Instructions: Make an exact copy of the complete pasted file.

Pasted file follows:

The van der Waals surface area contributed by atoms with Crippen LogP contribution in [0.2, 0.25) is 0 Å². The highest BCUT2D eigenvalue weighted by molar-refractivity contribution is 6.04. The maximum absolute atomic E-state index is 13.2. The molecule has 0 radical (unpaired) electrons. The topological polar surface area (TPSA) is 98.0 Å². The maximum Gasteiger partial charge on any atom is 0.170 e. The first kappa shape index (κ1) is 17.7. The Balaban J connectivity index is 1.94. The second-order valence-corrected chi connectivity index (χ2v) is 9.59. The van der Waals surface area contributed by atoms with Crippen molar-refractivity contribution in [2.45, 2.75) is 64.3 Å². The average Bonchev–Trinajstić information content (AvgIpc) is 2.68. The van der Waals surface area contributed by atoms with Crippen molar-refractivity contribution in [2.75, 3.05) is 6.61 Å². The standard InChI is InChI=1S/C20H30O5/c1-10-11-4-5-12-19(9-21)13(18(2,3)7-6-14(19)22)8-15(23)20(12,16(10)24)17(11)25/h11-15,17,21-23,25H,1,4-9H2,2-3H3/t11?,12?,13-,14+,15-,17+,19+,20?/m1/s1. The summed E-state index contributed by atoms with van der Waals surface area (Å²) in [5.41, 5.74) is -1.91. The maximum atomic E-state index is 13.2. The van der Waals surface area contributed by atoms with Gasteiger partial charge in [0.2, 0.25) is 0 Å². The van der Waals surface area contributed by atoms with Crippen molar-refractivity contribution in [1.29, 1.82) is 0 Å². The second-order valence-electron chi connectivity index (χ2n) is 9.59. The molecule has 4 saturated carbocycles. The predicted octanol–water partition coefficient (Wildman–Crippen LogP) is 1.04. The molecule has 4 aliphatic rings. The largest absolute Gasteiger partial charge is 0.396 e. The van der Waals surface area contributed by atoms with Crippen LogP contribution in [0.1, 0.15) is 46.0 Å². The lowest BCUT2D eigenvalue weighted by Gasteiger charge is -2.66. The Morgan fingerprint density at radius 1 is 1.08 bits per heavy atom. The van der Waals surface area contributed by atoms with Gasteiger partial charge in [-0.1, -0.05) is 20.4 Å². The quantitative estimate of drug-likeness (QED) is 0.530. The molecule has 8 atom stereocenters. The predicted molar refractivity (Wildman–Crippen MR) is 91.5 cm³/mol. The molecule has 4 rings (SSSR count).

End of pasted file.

The van der Waals surface area contributed by atoms with Crippen LogP contribution in [0.2, 0.25) is 0 Å². The highest BCUT2D eigenvalue weighted by molar-refractivity contribution is 6.04. The maximum absolute atomic E-state index is 13.2. The molecule has 0 radical (unpaired) electrons. The topological polar surface area (TPSA) is 98.0 Å². The maximum Gasteiger partial charge on any atom is 0.170 e. The first kappa shape index (κ1) is 17.7. The Balaban J connectivity index is 1.94. The second-order valence-corrected chi connectivity index (χ2v) is 9.59. The van der Waals surface area contributed by atoms with Crippen molar-refractivity contribution in [2.45, 2.75) is 64.3 Å². The average Bonchev–Trinajstić information content (AvgIpc) is 2.68. The van der Waals surface area contributed by atoms with Crippen molar-refractivity contribution in [2.75, 3.05) is 6.61 Å². The standard InChI is InChI=1S/C20H30O5/c1-10-11-4-5-12-19(9-21)13(18(2,3)7-6-14(19)22)8-15(23)20(12,16(10)24)17(11)25/h11-15,17,21-23,25H,1,4-9H2,2-3H3/t11?,12?,13-,14+,15-,17+,19+,20?/m1/s1. The summed E-state index contributed by atoms with van der Waals surface area (Å²) in [5.41, 5.74) is -1.91. The maximum atomic E-state index is 13.2. The van der Waals surface area contributed by atoms with Gasteiger partial charge in [0.2, 0.25) is 0 Å². The van der Waals surface area contributed by atoms with Crippen molar-refractivity contribution in [1.29, 1.82) is 0 Å². The second-order valence-electron chi connectivity index (χ2n) is 9.59. The molecule has 4 saturated carbocycles. The predicted octanol–water partition coefficient (Wildman–Crippen LogP) is 1.04. The molecule has 4 aliphatic rings. The largest absolute Gasteiger partial charge is 0.396 e. The van der Waals surface area contributed by atoms with Crippen LogP contribution in [0.1, 0.15) is 46.0 Å². The lowest BCUT2D eigenvalue weighted by Gasteiger charge is -2.66. The Morgan fingerprint density at radius 1 is 1.08 bits per heavy atom. The van der Waals surface area contributed by atoms with Gasteiger partial charge in [-0.1, -0.05) is 20.4 Å². The quantitative estimate of drug-likeness (QED) is 0.530. The molecule has 8 atom stereocenters. The predicted molar refractivity (Wildman–Crippen MR) is 91.5 cm³/mol. The molecule has 4 rings (SSSR count).